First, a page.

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Mental health stressors

Why debt and holiday gifting can be a bad psychological combination

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It’s down to last days before Christmas and things are getting desperate.

You’ve put off booking your flight home, and now it’s $400 more expensive than you planned (and as your mom constantly reminds you, if you just moved closer to her you wouldn’t have to worry about any of this). Your supervisor at work gave you a $50 gift card for the holidays, and now you’re stuck wondering what you’re expected to leave on her desk tomorrow. Meanwhile, you’re still scrambling to find that perfect gift for your girlfriend of two months that toes the line between incredibly thoughtful and “super laid back about this whole thing and not rushing to put labels on it.” Toss in some hefty servings of mulled wine and eggnog, and the most wonderful time of the year can prompt a full-on anxiety attack.


It’s a particularly stressful for time for people who are struggling to balance their expectations for the holidays with the realities of their bank accounts. The average consumer debt in Canada now tops over $22,000 a person, and that doesn’t even include things like student loans or mortgages. But the pressure to deliver that “perfect Christmas gift” or look extra stunning at your ex’s holiday party doesn’t stop just because you’re maxed out, and every year more people sink deeper into holiday debt, and come January, deep depressions.

Eva Wong, co-founder of Borrowell, a Canadian startup that offers personal loans and free credit score tests, has observed the crunch firsthand. Last month, a survey commissioned by her company found that over 30 percent of Canadians are currently carrying a balance on their credit card.

“People want to show their love and appreciation to others during the holiday season, and they feel an obligation to buy things to do it.” says Wong. “It’s not only presents. It’s going out, it’s travelling, and it adds up.”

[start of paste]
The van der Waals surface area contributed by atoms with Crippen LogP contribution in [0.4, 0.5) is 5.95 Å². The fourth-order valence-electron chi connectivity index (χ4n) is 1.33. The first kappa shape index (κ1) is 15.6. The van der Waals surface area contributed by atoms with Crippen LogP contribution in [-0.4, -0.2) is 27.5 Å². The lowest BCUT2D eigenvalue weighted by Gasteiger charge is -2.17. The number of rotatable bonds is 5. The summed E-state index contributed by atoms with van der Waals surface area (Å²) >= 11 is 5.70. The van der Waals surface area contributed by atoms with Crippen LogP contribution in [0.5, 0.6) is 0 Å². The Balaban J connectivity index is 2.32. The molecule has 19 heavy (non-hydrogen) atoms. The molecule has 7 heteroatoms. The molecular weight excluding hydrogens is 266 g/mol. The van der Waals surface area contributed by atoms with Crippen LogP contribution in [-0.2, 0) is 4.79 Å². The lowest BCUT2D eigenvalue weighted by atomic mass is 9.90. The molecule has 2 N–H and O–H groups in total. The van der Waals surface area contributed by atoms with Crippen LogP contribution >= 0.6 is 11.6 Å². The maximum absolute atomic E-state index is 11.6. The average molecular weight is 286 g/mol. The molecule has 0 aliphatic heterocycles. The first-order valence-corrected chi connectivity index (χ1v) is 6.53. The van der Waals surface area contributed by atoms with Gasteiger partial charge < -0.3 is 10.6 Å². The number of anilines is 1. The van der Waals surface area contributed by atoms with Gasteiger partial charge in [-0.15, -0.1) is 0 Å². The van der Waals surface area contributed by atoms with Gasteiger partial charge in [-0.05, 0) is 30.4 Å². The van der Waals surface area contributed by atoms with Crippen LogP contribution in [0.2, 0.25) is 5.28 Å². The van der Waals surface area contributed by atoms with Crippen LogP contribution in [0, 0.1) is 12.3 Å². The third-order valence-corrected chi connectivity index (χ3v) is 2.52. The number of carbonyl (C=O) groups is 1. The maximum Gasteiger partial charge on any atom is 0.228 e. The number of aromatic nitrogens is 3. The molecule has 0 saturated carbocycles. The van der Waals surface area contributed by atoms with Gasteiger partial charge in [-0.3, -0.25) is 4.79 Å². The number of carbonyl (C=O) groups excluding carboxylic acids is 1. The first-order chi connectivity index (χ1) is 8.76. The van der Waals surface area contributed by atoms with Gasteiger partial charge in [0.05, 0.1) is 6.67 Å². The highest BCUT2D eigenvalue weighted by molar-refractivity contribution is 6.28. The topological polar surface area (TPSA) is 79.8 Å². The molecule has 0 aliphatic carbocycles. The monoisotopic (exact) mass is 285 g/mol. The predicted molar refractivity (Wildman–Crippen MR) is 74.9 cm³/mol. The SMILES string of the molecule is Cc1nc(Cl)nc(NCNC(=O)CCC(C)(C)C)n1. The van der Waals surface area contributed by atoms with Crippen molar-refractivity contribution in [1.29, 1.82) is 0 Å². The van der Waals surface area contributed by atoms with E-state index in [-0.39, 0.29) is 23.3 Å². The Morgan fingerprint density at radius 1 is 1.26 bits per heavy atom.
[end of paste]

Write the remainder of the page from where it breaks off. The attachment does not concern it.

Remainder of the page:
It turns out that your addiction to Taylor Swift’s Instagram account and your old roommate’s perfectly curated Christmas Pintrest board might partly be to blame. Toronto-based psychologist Dr. Oren Amitay has noticed an explosion in clients who are struggling to reconcile their own lifestyle with what they see on social media. Dr. Amitay identifies this tendency as “social comparison,” and in his experience, “it crushes people.”


This type of feeling can strike anytime, but it particularly ramps up during the holidays. For two months we’re bombarded with overly sentimental ad campaigns promising some perfect Christmas experience that’s impossible to live up to. What, every year your family doesn’t dance through snowy fields in slow motion, then cuddle up together to drink cocoa by the fireplace? Well, maybe if you bought your parents a $600 armchair they’d stop arguing long enough for you to Snapchat your own perfect holiday tableau. “We know it’s an airbrushed picture of life, but we still fall prey to it,” sighs Dr. Amitay.

Dr. Amitay also witnessed the emotional fallout from this kind of rampant seasonal consumerism. “The holidays have so many expectations around them,” says Dr. Amitay. “We’re all trying to keep up with the Jones, let alone the Kardashians, and there can be a real sense of futility if someone has financial difficulties.” Especially come January, once we’re hit with the realizations that A) all that stuff we bought didn’t fix our messed-up families B) our credit card statements are three pages long.

So now that we know that we’re irrational people who make terrible decisions out of jealousy, pride, and misplaced generosity, where do we go from here?

According to Wong, if you want to protect your mental health before you’re stuck at the dinner table next to your uncle and his hot take on the migrant crisis, make a spending plan. “I know, it’s really not that exciting to talk about budgets, but setting one will make you feel so much better in the long run,” says Wong. “The pleasure you get from spending today is really short lived, while studies show that carrying a balance on your credit card makes you feel depressed and ashamed over the long term.”

Dr. Amitay has some more wise words for people who are still struggling to stick their holiday budgets. “You’re able to still enjoy the holidays, have fun, and feel worthy through means that don’t involve a lot money,” he says. “Ask yourself why you’re doing something. Do I really need this product? Do I need to go to that party? Will it really make me a happier person? And then hopefully you’ll make the right choice.”

And when the temptation to outdo your Facebook friend hits — and it always does — Dr. Amitay’s advice is a little more blunt: “Stay away from the needle, don’t inject it. Log off.”